North Korean military authorities recently handed down an order to soldiers and their families to raise more rabbits and, in an unprecedented move, included a specific number of rabbits each soldier and family should breed.
According to a military source in the country on June 7, the Ministry of People’s Armed Forces (MPAF) ordered that each soldier must breed “1.5 rabbits of at least 3.5 kilograms.” The order instructed the households of each soldier to “breed 15 rabbits” while stating that an “evaluation” of their progress in raising the rabbits would be held at an unspecified date before late August.
Given that summer military drills began on July 1, the new order is expected to place a significant burden on soldiers. A company of 130 soldiers, for example, would have to breed at least 195 large rabbits in addition to participating in military drills.
Indeed, since the order was handed down, soldiers have been tasked with expanding the number of rabbit cages, boosting rabbit numbers and obtaining rabbit food. All of this has eaten up much of their rest time.
“Soldiers carry out their duties and training in the morning, then have to head into the hills to pick acacia leaves and clover for an hour before they can rest,” the source told Daily NK.
The families of soldiers, for their part, are already busily preparing food for a weekly holiday honoring soldiers (“The Day of the Soldier,” which is held on Sundays during the summer military drills period). The new order means they all have to find time to raise 15 rabbits.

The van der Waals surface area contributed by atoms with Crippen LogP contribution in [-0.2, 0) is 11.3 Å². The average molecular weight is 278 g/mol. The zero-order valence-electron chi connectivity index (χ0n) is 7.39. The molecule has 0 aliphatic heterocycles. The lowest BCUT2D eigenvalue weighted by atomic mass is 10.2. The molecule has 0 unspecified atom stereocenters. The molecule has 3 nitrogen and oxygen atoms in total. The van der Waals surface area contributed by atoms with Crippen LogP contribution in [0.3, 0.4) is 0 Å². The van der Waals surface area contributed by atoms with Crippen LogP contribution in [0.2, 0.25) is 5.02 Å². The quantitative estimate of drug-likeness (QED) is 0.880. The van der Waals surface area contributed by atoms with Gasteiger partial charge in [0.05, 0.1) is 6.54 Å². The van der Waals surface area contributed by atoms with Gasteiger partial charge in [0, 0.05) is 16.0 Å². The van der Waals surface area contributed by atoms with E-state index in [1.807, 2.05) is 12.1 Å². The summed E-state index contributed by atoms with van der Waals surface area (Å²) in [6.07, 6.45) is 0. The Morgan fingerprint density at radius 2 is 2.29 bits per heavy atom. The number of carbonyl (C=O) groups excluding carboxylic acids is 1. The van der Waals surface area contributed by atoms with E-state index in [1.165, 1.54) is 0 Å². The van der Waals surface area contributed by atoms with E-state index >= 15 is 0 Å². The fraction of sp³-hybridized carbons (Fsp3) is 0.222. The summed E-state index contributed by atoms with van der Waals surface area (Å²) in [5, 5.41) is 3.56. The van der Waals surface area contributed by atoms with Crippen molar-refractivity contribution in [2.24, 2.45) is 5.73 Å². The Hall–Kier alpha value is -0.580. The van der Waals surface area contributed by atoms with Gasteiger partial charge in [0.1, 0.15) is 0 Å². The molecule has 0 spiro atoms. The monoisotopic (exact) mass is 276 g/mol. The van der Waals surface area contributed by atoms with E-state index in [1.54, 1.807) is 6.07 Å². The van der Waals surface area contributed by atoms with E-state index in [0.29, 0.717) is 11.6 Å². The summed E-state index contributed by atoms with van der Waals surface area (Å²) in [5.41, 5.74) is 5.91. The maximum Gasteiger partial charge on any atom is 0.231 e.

Meanwhile, the military’s internal politburo, the General Political Bureau (GPB), is intensifying efforts to paint the new order as a way to carry out North Korean leader Kim Jong Un’s directive to raise more grass-eating animals (with the aim of inexpensively acquiring more meat to eat).
An article published in July (see image to the right) by the GPB featured news about a “rabbit breeding craze” and encouraged soldiers to proactively participate in breeding more rabbits.
Daily NK’s source pointed out that the order to raise more rabbits has shown how poorly military units are supplied with food from the government.
“Although [the authorities] have made a lot of noise about raising rabbits in the past, this is the first time they have given soldiers a specific number of rabbits to breed,” the source said.
“The authorities seem to be subtly hinting that soldiers must find things to eat because they won’t get much food from the government,” he added.
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